How to Build a Simple Charcuterie
Quick show of hands: How many times have you scanned Instagram, glimpsed a beautiful meat and cheese board, and wondered how to make one? We break down the process in step-by-step photos so you can whip up an impressive (and delicious) spread for your next gathering.
While charcuterie (pronounced shar-COO-tur-ree) technically refers only to a selection of cold cooked meats, it's usually inclusive of a broad supporting cast of cheeses, spreads, crackers, nuts, and produce. The best aspect of charcuterie boards is the flexibility they afford: Scale portions up or down depending on the number of guests, adjust ingredients for dietary needs and preferences, or shop for foods within a specific color palette or region. To get you started, we show you how to make a simple meat and cheese board from start to finish—with photos.
What Are the Elements of a Charcuterie Board?
First, choose a board, tray, or platter to be your foundation. Wood and marble are popular charcuterie board material choices because they are sturdy and beautiful. The shape is simply a matter of preference, though you should take the elements of your board into account when making your selections. For example, a rectangular board may better accommodate long, leafy vegetable stems or cheese wedges than a square-shape one. We designed this rectangular 20x12-inch board to feed about 10 people. Bear in mind: The larger the board, the more money you'll spend to fill it up. If you want to keep your budget in check, fill large boards out with more produce or opt for a smaller one.
Dishes create structure on the board. Use little bowls and cups to anchor the arrangement and help contain loose items like dips, nuts, and olives. Raid your kitchen cabinets for salt cellars, small candy dishes, and ramekins. What you have on hand is perfect—they don't need to match!
If your budget and location allow it, go to a local cheese shop for unique, high-quality cheeses. As a rule of thumb, include three to five cheeses in these basic categories: a hard cheese, a soft cheese, and a blue cheese. Contrasting flavors and textures diversify the board and give guests a broader range of options to sample. If you aren't sure what to buy, ask the store for pairing recommendations.
Include a few varieties of thinly sliced cured meats. Lay them flat or arrange them in loose rolls so they're easy for guests to pick up and nibble on. You can also include harder meats that guests can cut themselves, like smoked sausages and salamis, and a spreadable meat like pâté (chicken or duck liver). Some popular charcuterie meats include guanciale, pancetta, hard salami, prosciutto, and mortadella.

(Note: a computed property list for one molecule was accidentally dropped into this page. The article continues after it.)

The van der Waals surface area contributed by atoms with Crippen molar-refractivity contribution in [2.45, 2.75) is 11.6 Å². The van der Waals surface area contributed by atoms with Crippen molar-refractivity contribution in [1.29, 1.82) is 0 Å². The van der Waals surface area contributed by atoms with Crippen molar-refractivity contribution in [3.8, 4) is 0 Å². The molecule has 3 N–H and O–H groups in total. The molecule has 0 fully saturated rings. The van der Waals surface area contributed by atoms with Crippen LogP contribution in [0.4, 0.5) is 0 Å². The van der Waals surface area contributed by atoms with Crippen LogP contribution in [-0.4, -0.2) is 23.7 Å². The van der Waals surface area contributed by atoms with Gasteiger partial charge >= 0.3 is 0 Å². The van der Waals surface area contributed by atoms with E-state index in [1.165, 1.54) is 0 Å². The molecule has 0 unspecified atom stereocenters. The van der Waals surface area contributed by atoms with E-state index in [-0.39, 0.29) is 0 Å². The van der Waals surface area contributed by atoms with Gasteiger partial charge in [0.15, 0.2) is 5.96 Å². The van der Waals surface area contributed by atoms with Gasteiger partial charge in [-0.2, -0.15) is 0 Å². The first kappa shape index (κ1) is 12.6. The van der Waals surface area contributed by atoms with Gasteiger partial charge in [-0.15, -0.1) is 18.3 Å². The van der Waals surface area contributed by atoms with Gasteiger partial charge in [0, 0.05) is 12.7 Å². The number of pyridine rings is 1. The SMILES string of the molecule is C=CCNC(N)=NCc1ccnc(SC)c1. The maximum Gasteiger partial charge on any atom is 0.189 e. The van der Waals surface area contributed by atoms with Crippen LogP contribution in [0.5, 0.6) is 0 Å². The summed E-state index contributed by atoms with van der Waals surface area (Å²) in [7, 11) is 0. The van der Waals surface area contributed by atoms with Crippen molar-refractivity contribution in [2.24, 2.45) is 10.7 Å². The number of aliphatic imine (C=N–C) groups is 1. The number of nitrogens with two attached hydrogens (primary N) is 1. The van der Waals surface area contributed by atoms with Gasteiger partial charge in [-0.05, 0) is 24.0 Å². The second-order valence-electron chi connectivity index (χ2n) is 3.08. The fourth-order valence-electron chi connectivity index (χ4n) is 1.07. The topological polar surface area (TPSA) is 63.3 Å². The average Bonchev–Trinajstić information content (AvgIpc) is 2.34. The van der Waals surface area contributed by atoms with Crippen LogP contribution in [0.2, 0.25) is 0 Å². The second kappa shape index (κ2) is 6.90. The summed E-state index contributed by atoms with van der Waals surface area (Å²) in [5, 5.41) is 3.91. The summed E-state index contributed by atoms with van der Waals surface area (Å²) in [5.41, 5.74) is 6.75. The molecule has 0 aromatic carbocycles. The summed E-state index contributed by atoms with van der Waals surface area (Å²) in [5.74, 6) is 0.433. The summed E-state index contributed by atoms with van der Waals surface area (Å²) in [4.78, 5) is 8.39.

Crackers, breadsticks, breads. You'll want to include a few starchy sidekicks, especially if your board includes soft, spreadable cheeses and jams. There's no hard-and-fast rule here, though we recommend offering two types of crackers or breads with different flavor profiles. If someone on your guest list has gluten sensitivity, consider subbing in a nut-based cracker option.
Fruits and veggies add color and freshness to a charcuterie or meat and cheese board. They're also a tasty contrast to rich, salty meats and cheeses. When planning which items to include, consider foods that can be eaten whole or cut into slices. Buy in-season produce for the best flavors (and to trim down your grocery bill).
Building a Charcuterie Board: Where Do I Start?
Though there are many easy charcuterie board ideas out there, the process is somewhat formulaic. Start by adding structure with little dishes, then place your ingredients on the board starting with the largest elements like the cheeses and meats, followed by smaller items like crackers and fresh produce.
Step One: Add Structure
Fill small vessels with dips, spreads, and items that can be piled onto the board. Try honey, mustard, cornichons, blue cheese-stuffed olives, or a mixed selection of salted nuts.
Step Two: Add the Cheeses and Meats
First, place the cheeses. Arrange them evenly around the board and allow space for slicing and scooping. We used two kinds of Brie (a robust, creamy Brie and a mild Brie), blue cheese, an aged cheddar, and goat cheese on this board. Next, add the meats. We placed the prosciutto, Italian salami, and American salami in little piles next to the cheeses. It's OK if items on the board touch; they're meant to be enjoyed together.
Step Three: Add Crackers
Slip two or three small stacks of sliced bread or crackers among the bowls, meats, and cheeses. Let them topple over and get a bit messy—it's part of the board's beauty. We used two kinds of crackers— asiago cheese and flax seed—to complement the various flavors on the board.
Step Four: Add Fruits, Veggies, and Herbs
This last step is the icing on the cake. Fill in any gaps on the board with fruits, vegetables, and sprigs of herbs. We used whole radishes, sliced figs, red grapes, and thyme. If you don't have fresh items available to you, sub in dried fruits like apricots, cherries, and plums for something sweet and chewy. When your board is finished, set it out with a few cheese knives so guests can help themselves after they marvel at your masterpiece. Enjoy!
Editor's note: Most charcuterie meats and cheeses are tastiest when served at room temperature. Perishable items shouldn't sit out for more than two hours. Consider keeping a small selection of "refill" items, like sliced meats and cheeses, in the refrigerator so they're ready to go when the board needs restocking.